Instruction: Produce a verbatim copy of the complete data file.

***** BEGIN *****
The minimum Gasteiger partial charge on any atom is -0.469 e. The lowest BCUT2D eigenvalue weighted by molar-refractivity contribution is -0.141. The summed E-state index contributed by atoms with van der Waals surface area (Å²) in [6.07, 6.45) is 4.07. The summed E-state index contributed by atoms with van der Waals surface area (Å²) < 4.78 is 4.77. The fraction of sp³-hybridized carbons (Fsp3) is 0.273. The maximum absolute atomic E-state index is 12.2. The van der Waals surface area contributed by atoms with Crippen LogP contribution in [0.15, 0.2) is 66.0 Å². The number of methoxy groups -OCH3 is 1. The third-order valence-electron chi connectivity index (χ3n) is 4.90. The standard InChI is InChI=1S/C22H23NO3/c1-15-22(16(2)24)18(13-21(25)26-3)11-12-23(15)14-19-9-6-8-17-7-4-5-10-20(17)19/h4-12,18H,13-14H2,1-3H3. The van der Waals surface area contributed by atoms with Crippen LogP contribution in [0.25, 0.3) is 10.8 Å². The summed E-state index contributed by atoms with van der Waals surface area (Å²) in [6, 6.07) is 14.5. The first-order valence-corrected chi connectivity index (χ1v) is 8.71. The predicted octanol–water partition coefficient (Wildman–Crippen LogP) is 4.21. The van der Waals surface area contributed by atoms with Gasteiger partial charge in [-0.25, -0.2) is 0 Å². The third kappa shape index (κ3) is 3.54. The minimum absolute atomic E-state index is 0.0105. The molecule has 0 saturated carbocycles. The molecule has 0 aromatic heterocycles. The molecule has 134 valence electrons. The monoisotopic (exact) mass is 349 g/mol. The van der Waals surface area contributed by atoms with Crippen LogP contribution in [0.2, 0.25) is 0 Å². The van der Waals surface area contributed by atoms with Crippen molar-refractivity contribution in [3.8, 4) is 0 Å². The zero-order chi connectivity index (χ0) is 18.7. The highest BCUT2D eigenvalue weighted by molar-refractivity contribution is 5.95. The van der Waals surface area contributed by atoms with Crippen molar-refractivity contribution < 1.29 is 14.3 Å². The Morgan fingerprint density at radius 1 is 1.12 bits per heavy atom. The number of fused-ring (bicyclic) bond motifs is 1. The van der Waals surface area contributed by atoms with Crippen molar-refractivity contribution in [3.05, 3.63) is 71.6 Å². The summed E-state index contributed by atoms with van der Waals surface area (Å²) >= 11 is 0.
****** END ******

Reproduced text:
The minimum Gasteiger partial charge on any atom is -0.469 e. The lowest BCUT2D eigenvalue weighted by molar-refractivity contribution is -0.141. The summed E-state index contributed by atoms with van der Waals surface area (Å²) in [6.07, 6.45) is 4.07. The summed E-state index contributed by atoms with van der Waals surface area (Å²) < 4.78 is 4.77. The fraction of sp³-hybridized carbons (Fsp3) is 0.273. The maximum absolute atomic E-state index is 12.2. The van der Waals surface area contributed by atoms with Crippen LogP contribution in [0.15, 0.2) is 66.0 Å². The number of methoxy groups -OCH3 is 1. The third-order valence-electron chi connectivity index (χ3n) is 4.90. The standard InChI is InChI=1S/C22H23NO3/c1-15-22(16(2)24)18(13-21(25)26-3)11-12-23(15)14-19-9-6-8-17-7-4-5-10-20(17)19/h4-12,18H,13-14H2,1-3H3. The van der Waals surface area contributed by atoms with Crippen LogP contribution in [0.25, 0.3) is 10.8 Å². The summed E-state index contributed by atoms with van der Waals surface area (Å²) in [6, 6.07) is 14.5. The first-order valence-corrected chi connectivity index (χ1v) is 8.71. The predicted octanol–water partition coefficient (Wildman–Crippen LogP) is 4.21. The van der Waals surface area contributed by atoms with Gasteiger partial charge in [-0.25, -0.2) is 0 Å². The third kappa shape index (κ3) is 3.54. The minimum absolute atomic E-state index is 0.0105. The molecule has 0 saturated carbocycles. The molecule has 0 aromatic heterocycles. The molecule has 134 valence electrons. The monoisotopic (exact) mass is 349 g/mol. The van der Waals surface area contributed by atoms with Crippen LogP contribution in [0.2, 0.25) is 0 Å². The van der Waals surface area contributed by atoms with Crippen molar-refractivity contribution in [3.8, 4) is 0 Å². The zero-order chi connectivity index (χ0) is 18.7. The highest BCUT2D eigenvalue weighted by molar-refractivity contribution is 5.95. The van der Waals surface area contributed by atoms with Crippen molar-refractivity contribution < 1.29 is 14.3 Å². The Morgan fingerprint density at radius 1 is 1.12 bits per heavy atom. The number of fused-ring (bicyclic) bond motifs is 1. The van der Waals surface area contributed by atoms with Crippen molar-refractivity contribution in [3.05, 3.63) is 71.6 Å². The summed E-state index contributed by atoms with van der Waals surface area (Å²) >= 11 is 0.